Every Child By Two is pleased to welcome Linn to our social media team. Linn is a student intern who will be sharing her perspectives on vaccines with us through the eyes of a PhD candidate. We hope you enjoy her first piece of the summer.
The HPV vaccine is recommended for all girls and boys ages 11-12.
This vaccine has the potential to prevent 70% of all cervical cancers and 90% of genital warts.
Why then is there such a low rate of vaccine uptake?
Only about 1/3 of girls aged 13-17 have been fully vaccinated and less than 14% of boys are fully vaccinated.
One study looked to identify the barriers to uptake of HPV vaccine and found that it was not the lack of perceived risk or vaccine safety that kept parents from vaccinating their children, but the perception that it would increase risky sexual behavior in adolescents even though there is no evidence that this will occur.
As a young student, I remember learning about the HPV vaccine in high school. HPV was a sexually transmitted disease that was relatively unknown, but we learned that the vaccine would prevent certain cancers and genital warts. The knowledge that I gained about the ability for this vaccine to prevent these potential diseases prompted me to learn more about the HPV vaccine and increased my desire to receive it.
However, when I discussed it with my mother, an interesting process began to occur. She did not know any information about the HPV vaccine and when I spoke to her about the fact that it prevents a sexually transmitted disease, I could see a shift in her gaze as she narrowed her eyes. I sensed that she was hesitant because of the social stigma that surrounded a female who would get a vaccine that was related to sexual contact.
All of these opinions are related to a negative stigma around sexual behaviors that are not true. And yet these are the thoughts I sensed were running through my mother’s head as she also considered what her own peers would think, as I am sure many others do.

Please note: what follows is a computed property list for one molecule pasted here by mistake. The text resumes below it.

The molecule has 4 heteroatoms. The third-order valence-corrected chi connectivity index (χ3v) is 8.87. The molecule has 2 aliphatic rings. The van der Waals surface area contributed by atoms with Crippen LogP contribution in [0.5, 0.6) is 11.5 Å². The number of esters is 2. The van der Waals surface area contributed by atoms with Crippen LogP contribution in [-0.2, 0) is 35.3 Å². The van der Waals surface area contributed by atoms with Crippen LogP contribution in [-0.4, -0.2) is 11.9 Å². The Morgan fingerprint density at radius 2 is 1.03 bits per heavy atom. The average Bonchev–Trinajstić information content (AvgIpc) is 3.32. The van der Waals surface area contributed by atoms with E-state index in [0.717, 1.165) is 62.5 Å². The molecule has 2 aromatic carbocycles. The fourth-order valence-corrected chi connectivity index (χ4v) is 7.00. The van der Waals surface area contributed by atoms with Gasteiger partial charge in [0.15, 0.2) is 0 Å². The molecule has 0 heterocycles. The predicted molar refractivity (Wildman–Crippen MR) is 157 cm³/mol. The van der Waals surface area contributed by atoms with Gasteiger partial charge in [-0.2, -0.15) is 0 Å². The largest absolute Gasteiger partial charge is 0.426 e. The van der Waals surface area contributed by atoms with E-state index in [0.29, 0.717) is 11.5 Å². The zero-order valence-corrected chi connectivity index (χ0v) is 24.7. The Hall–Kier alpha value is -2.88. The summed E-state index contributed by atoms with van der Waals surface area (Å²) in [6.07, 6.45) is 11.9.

Back then I perceived that the assumptions that are made about females that get an STD vaccine were:
a) She is promiscuous.
b) She is about to become promiscuous.
c) She wants to be promiscuous.
At the time, I even remember having a discussion with a teacher about the HPV vaccine and her speaking about how she refused to give her child the HPV vaccine because “they should not be giving 11-12 girls a vaccine to prevent a sexually transmitted disease”. Now I understand that the 11-12 year old visit is the optimal visit, as it eliminates the connection of the vaccine with future sexual contact by integrating it within the routine vaccine schedule, which includes meningitis vaccines and a Tdap booster. In addition, I’ve learned that by waiting to provide the vaccine at a later date, many children fall through the cracks because they do not receive routine health care in their teen years. Read more…
Since the human papillomavirus (HPV) is transmitted from one person to another through sexual activity, many parents question why the CDC recommends the vaccine be administered to boys and girls as young as 11 or 12 years of age. HPV vaccination is critical if we are to prevent the 27,000 cases of anal, mouth/throat, penile, cervical, vaginal, or vulvar cancers that are diagnosed each year in the U.S. However, since some parents have difficulty acknowledging that their teenage children may be engaging in activity that puts them at risk of HPV, they’re often reluctant to vaccinate at the recommended age.
If you’re a parent who is questioning whether your preteen child should get the HPV vaccine, it’s important to realize the benefits of vaccinating at an early age.
The vaccine works best prior to exposure to the HPV virus.
The fact is that almost all sexually active people will get HPV at some point in their lives. While most of these infections go undetected and may even clear up on their own, we know that one in four people in the U.S. are currently infected and that initial infection typically occurs in the teens or early 20s.
While most parents are hopeful that their teenagers will refrain from sexual activity until later in life, research tells us otherwise. The data suggests that 5% of 12-year-olds, 10% of 13-year-olds and 20% of 14-year-olds are sexually active. And the likelihood of sex continues to escalate with each school grade level with 32% of 9th grade students to 62% of 12th grade students. And since HPV can be transmitted through oral sex as well, it’s important to note that as many as 51% of 15-24 year-olds are having oral sex before they have their first sexual intercourse.